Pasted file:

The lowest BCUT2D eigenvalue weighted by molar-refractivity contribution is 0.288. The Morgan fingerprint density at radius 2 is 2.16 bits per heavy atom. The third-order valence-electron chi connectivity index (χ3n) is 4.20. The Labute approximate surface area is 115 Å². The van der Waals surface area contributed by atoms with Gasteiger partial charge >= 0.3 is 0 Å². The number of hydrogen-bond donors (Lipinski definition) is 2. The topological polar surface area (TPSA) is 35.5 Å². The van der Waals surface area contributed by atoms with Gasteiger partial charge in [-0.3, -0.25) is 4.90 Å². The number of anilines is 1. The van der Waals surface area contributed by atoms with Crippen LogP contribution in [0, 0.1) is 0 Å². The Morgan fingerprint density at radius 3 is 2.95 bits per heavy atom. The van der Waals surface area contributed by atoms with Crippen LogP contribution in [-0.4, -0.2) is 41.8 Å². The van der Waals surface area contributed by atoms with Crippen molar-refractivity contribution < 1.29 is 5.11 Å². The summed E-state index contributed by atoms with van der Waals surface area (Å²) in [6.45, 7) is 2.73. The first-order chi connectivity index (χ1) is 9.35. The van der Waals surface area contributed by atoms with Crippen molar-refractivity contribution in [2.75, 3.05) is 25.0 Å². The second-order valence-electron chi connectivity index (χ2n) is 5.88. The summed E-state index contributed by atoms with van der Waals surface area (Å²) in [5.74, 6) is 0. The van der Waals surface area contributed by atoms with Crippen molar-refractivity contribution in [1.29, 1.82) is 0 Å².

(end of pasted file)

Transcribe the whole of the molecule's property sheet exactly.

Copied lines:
The lowest BCUT2D eigenvalue weighted by molar-refractivity contribution is 0.288. The Morgan fingerprint density at radius 2 is 2.16 bits per heavy atom. The third-order valence-electron chi connectivity index (χ3n) is 4.20. The Labute approximate surface area is 115 Å². The van der Waals surface area contributed by atoms with Gasteiger partial charge >= 0.3 is 0 Å². The number of hydrogen-bond donors (Lipinski definition) is 2. The topological polar surface area (TPSA) is 35.5 Å². The van der Waals surface area contributed by atoms with Gasteiger partial charge in [-0.3, -0.25) is 4.90 Å². The number of anilines is 1. The van der Waals surface area contributed by atoms with Crippen LogP contribution in [0, 0.1) is 0 Å². The Morgan fingerprint density at radius 3 is 2.95 bits per heavy atom. The van der Waals surface area contributed by atoms with Crippen LogP contribution in [-0.4, -0.2) is 41.8 Å². The van der Waals surface area contributed by atoms with Crippen molar-refractivity contribution < 1.29 is 5.11 Å². The summed E-state index contributed by atoms with van der Waals surface area (Å²) in [6.45, 7) is 2.73. The first-order chi connectivity index (χ1) is 9.35. The van der Waals surface area contributed by atoms with Crippen molar-refractivity contribution in [2.75, 3.05) is 25.0 Å². The second-order valence-electron chi connectivity index (χ2n) is 5.88. The summed E-state index contributed by atoms with van der Waals surface area (Å²) in [5.74, 6) is 0. The van der Waals surface area contributed by atoms with Crippen molar-refractivity contribution in [1.29, 1.82) is 0 Å².